At least 35 people are confirmed to be dead as wildfires continue to burn their way through the West Coast. This number includes 24 deaths in California, 10 in Oregon, and one in the state of Washington. Firefighters do not see any relief in sight as the forecast continues to call for dry conditions and high winds in parts of the region.
The Latest in California: The epicenter of the West Coast wildfires remains in the Golden State. Here is the status of a few of the state’s largest fires.Read More »
- Creek Fire – Located just northeast of Shaver Lake in the Sierra National Forest, this fire has already consumed more than 212,000 acres. The blaze is only 10% contained as firefighters continue to grapple with the rough terrain and weather conditions.
- North Complex Fire – This massive fire, encompassing both the Bear and Claremont fires, has ravaged over 264,000 acres in the Plumas National Forest of Northern California. At least 14 people have died as a result of this fire. The North Complex Fire is 38% contained.
- Bobcat Fire – This fire in Los Angeles County just north of Durate is only 6% contained after already burning over 36,000 acres. Evacuations of some residents are currently taking place as the blaze continues to grow in size and scope.
- Slater and Devil Fires – These fires are burning five miles North of Happy Camp in the Klamath National Forest. The combined inferno has burned over 130,000 acres, claimed at least two lives, and forced the evacuation of hundreds of people.
The Latest in Oregon: Oregon continues to experience issues controlling the fires. As of mid-day Monday, there are over 30 active fires in the state. These fires are responsible for the loss of over 900,000 acres. Just south of Portland, the Beachie Creek fire has consumed nearly 200,000 acres while taking four lives. This blaze continues to burn uncontrolled, forcing thousands of residents out of their homes. The Holiday Farm Fire, just east of Eugene, Oregon, has destroyed over 160,000 acres in the Willamette National Forest. The town of Vida on the McKenzie River has been shut down as a result of the spreading flames.
The Latest in Washington: According to state officials, nearly 800,000 acres have been burned in Washington since the fires erupted early last week. This marks an area over two-thirds the size of what burned during the record-setting 2015 wildfire season. The Babb-Malden/Manning fire is located northwest of Rosalia in Whitman County. This fire has exploded to 18,000 acres and is not at all contained. The blaze is responsible for destroying a majority of the town of Malden, including 121 homes and 94 additional structures.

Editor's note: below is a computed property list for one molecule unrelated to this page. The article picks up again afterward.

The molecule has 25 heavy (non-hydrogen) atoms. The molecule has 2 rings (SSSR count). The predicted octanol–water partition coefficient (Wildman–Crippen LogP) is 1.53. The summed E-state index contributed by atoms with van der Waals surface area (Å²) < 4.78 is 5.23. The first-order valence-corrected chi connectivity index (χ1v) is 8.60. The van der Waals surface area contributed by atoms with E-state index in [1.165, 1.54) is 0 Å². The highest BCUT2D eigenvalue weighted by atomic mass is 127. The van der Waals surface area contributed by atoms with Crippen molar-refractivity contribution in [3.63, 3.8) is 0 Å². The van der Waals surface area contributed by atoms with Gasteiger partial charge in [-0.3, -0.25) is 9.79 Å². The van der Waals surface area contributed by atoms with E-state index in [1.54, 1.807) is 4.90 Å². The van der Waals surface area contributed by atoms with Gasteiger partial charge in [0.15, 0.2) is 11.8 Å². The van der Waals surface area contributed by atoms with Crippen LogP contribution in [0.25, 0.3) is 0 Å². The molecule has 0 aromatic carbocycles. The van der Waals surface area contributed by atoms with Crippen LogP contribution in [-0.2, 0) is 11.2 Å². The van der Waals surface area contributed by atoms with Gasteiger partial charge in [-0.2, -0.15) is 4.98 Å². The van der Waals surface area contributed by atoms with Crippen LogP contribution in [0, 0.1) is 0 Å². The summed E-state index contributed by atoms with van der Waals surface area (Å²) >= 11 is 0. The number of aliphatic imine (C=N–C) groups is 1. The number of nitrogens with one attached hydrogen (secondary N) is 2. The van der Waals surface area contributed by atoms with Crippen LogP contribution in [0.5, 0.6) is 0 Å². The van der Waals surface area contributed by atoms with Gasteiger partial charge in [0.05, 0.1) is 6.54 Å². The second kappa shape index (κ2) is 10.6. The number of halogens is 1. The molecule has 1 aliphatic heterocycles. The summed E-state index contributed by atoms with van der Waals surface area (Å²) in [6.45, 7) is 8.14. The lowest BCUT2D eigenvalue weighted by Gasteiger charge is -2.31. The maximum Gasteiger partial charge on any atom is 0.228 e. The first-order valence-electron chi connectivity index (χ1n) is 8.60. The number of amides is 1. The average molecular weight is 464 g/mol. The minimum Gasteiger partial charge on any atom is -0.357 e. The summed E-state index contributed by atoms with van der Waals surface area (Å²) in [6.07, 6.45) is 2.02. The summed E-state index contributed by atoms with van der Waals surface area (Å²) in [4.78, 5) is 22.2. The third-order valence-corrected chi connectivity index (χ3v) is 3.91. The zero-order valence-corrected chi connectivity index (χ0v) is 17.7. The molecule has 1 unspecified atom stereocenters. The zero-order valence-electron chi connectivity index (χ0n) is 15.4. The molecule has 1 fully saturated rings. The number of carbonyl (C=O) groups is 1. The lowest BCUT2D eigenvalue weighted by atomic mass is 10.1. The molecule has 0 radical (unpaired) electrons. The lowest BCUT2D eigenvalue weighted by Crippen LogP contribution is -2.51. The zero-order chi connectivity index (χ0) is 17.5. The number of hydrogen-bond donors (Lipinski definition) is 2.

The Pearl Hill fire in Okanogan County is now over 223,000 acres. While 50 homes and structures have been destroyed, the good news is that officials say that the blaze is now 80% contained. Just south of the town of Omak, the Cold Springs fire has destroyed nearly 190,000 acres and multiple structures. The fire also claimed the life of a one-year-old boy who was caught up in the flames while fleeing the area. This fire is now roughly 50% contained.
Trump Visits California: US President Donald Trump is scheduled to visit California on Monday to address the rapidly deteriorating situation. The president will visit McClellan Park to meet with both local and federal fire and emergency officials. While in the area, Trump is also scheduled to meet with Gov. Gavin Newsom. The visit comes after Trump had remained largely silent about the fires last week.
Blaming Climate Change: Leaders in both California and Oregon came out over the weekend to put the blame on climate change for the historic wildfire season. Oregon Gov. Kate Brown was emphatic in her assertion that climate change combined with the mismanagement of the country’s forests are both responsible for the fires that are burning out of control across a wide swath of the region. Newsom also responded to Trump’s assertion that poor land management was the root of the fires by putting the blame on climate change instead.
In addition, Los Angeles Mayor Eric Garcetti responded on Sunday by agreeing that the increasing amounts of carbon emissions are contributing to the fires. Global scientists are not at all surprised by the veracity of the current wildfires, pointing to the fact that they have warned of this possibility for years.
Air Quality Continues to Cause Problems: One of the most harrowing effects of the fires is the rapid deterioration in air quality. Residents up and down the West Coast have been forced indoors because of the hazardous air. Millions of people have been affected by this dangerous air in numerous major cities. The metropolitan areas of Los Angeles, San Francisco, Portland, and Seattle are all currently experiencing harmful levels of pollution. Health experts recommend checking the Air Quality Index for your area before spending time outdoors.
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